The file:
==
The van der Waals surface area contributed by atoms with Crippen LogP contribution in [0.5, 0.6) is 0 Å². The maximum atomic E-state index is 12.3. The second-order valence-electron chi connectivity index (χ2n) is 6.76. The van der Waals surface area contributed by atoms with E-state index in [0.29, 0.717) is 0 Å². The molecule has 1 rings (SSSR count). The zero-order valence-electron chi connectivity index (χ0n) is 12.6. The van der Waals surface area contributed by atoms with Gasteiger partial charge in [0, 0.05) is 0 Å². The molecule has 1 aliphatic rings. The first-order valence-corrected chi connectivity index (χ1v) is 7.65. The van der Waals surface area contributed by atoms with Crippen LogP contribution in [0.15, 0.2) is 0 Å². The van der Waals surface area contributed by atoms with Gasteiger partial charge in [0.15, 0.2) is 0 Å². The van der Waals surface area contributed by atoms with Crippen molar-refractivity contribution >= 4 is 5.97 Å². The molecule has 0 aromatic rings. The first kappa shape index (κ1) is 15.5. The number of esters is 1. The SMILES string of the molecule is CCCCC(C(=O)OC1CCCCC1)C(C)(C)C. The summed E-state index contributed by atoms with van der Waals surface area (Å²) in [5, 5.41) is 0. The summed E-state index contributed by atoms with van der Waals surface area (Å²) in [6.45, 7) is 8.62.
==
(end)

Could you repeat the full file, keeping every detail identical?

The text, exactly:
The van der Waals surface area contributed by atoms with Crippen LogP contribution in [0.5, 0.6) is 0 Å². The maximum atomic E-state index is 12.3. The second-order valence-electron chi connectivity index (χ2n) is 6.76. The van der Waals surface area contributed by atoms with E-state index in [0.29, 0.717) is 0 Å². The molecule has 1 rings (SSSR count). The zero-order valence-electron chi connectivity index (χ0n) is 12.6. The van der Waals surface area contributed by atoms with Gasteiger partial charge in [0, 0.05) is 0 Å². The molecule has 1 aliphatic rings. The first-order valence-corrected chi connectivity index (χ1v) is 7.65. The van der Waals surface area contributed by atoms with Crippen LogP contribution in [0.15, 0.2) is 0 Å². The van der Waals surface area contributed by atoms with Gasteiger partial charge in [0.15, 0.2) is 0 Å². The van der Waals surface area contributed by atoms with Crippen molar-refractivity contribution >= 4 is 5.97 Å². The molecule has 0 aromatic rings. The first kappa shape index (κ1) is 15.5. The number of esters is 1. The SMILES string of the molecule is CCCCC(C(=O)OC1CCCCC1)C(C)(C)C. The summed E-state index contributed by atoms with van der Waals surface area (Å²) in [5, 5.41) is 0. The summed E-state index contributed by atoms with van der Waals surface area (Å²) in [6.45, 7) is 8.62.